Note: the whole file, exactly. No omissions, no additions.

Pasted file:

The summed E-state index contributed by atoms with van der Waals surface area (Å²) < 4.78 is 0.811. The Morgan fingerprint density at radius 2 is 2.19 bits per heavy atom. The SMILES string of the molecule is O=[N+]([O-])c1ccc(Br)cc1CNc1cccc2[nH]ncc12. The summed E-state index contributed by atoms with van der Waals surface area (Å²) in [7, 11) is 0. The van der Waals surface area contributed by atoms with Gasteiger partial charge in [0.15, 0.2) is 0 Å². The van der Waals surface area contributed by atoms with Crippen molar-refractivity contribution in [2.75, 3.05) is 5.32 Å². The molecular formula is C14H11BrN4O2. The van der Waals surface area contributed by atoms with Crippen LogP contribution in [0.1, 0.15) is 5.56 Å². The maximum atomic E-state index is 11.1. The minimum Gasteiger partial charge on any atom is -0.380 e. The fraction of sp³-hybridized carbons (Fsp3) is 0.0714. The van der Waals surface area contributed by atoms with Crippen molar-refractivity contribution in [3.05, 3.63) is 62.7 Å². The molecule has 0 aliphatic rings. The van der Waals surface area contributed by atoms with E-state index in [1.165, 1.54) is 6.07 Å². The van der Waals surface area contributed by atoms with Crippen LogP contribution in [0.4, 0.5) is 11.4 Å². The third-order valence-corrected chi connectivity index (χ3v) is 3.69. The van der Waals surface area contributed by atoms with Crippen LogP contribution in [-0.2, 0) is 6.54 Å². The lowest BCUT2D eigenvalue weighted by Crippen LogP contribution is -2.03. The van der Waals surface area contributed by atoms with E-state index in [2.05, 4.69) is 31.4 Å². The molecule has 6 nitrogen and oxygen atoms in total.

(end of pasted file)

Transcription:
The summed E-state index contributed by atoms with van der Waals surface area (Å²) < 4.78 is 0.811. The Morgan fingerprint density at radius 2 is 2.19 bits per heavy atom. The SMILES string of the molecule is O=[N+]([O-])c1ccc(Br)cc1CNc1cccc2[nH]ncc12. The summed E-state index contributed by atoms with van der Waals surface area (Å²) in [7, 11) is 0. The van der Waals surface area contributed by atoms with Gasteiger partial charge in [0.15, 0.2) is 0 Å². The van der Waals surface area contributed by atoms with Crippen molar-refractivity contribution in [2.75, 3.05) is 5.32 Å². The molecular formula is C14H11BrN4O2. The van der Waals surface area contributed by atoms with Crippen LogP contribution in [0.1, 0.15) is 5.56 Å². The maximum atomic E-state index is 11.1. The minimum Gasteiger partial charge on any atom is -0.380 e. The fraction of sp³-hybridized carbons (Fsp3) is 0.0714. The van der Waals surface area contributed by atoms with Crippen molar-refractivity contribution in [3.05, 3.63) is 62.7 Å². The molecule has 0 aliphatic rings. The van der Waals surface area contributed by atoms with E-state index in [1.165, 1.54) is 6.07 Å². The van der Waals surface area contributed by atoms with Crippen LogP contribution in [0.4, 0.5) is 11.4 Å². The third-order valence-corrected chi connectivity index (χ3v) is 3.69. The van der Waals surface area contributed by atoms with Crippen LogP contribution in [-0.2, 0) is 6.54 Å². The lowest BCUT2D eigenvalue weighted by Crippen LogP contribution is -2.03. The van der Waals surface area contributed by atoms with E-state index in [2.05, 4.69) is 31.4 Å². The molecule has 6 nitrogen and oxygen atoms in total.